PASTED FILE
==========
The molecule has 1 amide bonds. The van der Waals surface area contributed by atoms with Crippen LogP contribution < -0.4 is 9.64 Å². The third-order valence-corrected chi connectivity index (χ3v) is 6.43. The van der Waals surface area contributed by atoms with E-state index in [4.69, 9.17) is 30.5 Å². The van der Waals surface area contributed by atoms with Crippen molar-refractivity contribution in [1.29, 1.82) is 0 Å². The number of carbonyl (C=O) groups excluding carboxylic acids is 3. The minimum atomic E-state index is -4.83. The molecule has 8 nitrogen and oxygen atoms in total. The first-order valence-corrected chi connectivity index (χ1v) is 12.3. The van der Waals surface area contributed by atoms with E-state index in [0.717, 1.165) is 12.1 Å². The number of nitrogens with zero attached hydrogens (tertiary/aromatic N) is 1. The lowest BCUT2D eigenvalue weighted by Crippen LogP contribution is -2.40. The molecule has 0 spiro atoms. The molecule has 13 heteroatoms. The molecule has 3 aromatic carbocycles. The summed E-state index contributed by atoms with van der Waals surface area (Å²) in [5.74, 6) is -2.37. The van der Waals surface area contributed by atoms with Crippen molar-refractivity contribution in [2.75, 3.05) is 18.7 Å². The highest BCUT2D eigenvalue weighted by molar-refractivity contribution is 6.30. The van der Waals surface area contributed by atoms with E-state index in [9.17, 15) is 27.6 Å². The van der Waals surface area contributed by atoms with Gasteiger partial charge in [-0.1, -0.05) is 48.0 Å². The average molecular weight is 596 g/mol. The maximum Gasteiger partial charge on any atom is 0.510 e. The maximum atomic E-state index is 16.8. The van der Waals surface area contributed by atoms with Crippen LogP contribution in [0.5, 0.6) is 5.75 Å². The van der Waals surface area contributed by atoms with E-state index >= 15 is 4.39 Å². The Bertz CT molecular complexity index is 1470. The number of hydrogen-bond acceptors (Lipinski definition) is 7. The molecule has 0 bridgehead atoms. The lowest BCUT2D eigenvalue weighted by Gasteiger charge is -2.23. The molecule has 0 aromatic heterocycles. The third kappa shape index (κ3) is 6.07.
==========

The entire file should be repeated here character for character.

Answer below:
The molecule has 1 amide bonds. The van der Waals surface area contributed by atoms with Crippen LogP contribution < -0.4 is 9.64 Å². The third-order valence-corrected chi connectivity index (χ3v) is 6.43. The van der Waals surface area contributed by atoms with E-state index in [4.69, 9.17) is 30.5 Å². The van der Waals surface area contributed by atoms with Crippen molar-refractivity contribution in [1.29, 1.82) is 0 Å². The number of carbonyl (C=O) groups excluding carboxylic acids is 3. The minimum atomic E-state index is -4.83. The molecule has 8 nitrogen and oxygen atoms in total. The first-order valence-corrected chi connectivity index (χ1v) is 12.3. The van der Waals surface area contributed by atoms with E-state index in [0.717, 1.165) is 12.1 Å². The number of nitrogens with zero attached hydrogens (tertiary/aromatic N) is 1. The lowest BCUT2D eigenvalue weighted by Crippen LogP contribution is -2.40. The molecule has 0 spiro atoms. The molecule has 13 heteroatoms. The molecule has 3 aromatic carbocycles. The summed E-state index contributed by atoms with van der Waals surface area (Å²) in [5.74, 6) is -2.37. The van der Waals surface area contributed by atoms with Crippen molar-refractivity contribution in [2.75, 3.05) is 18.7 Å². The highest BCUT2D eigenvalue weighted by molar-refractivity contribution is 6.30. The van der Waals surface area contributed by atoms with E-state index in [9.17, 15) is 27.6 Å². The van der Waals surface area contributed by atoms with Gasteiger partial charge in [-0.1, -0.05) is 48.0 Å². The average molecular weight is 596 g/mol. The maximum Gasteiger partial charge on any atom is 0.510 e. The maximum atomic E-state index is 16.8. The van der Waals surface area contributed by atoms with Crippen LogP contribution in [0.5, 0.6) is 5.75 Å². The van der Waals surface area contributed by atoms with E-state index >= 15 is 4.39 Å². The Bertz CT molecular complexity index is 1470. The number of hydrogen-bond acceptors (Lipinski definition) is 7. The molecule has 0 bridgehead atoms. The lowest BCUT2D eigenvalue weighted by Gasteiger charge is -2.23. The molecule has 0 aromatic heterocycles. The third kappa shape index (κ3) is 6.07.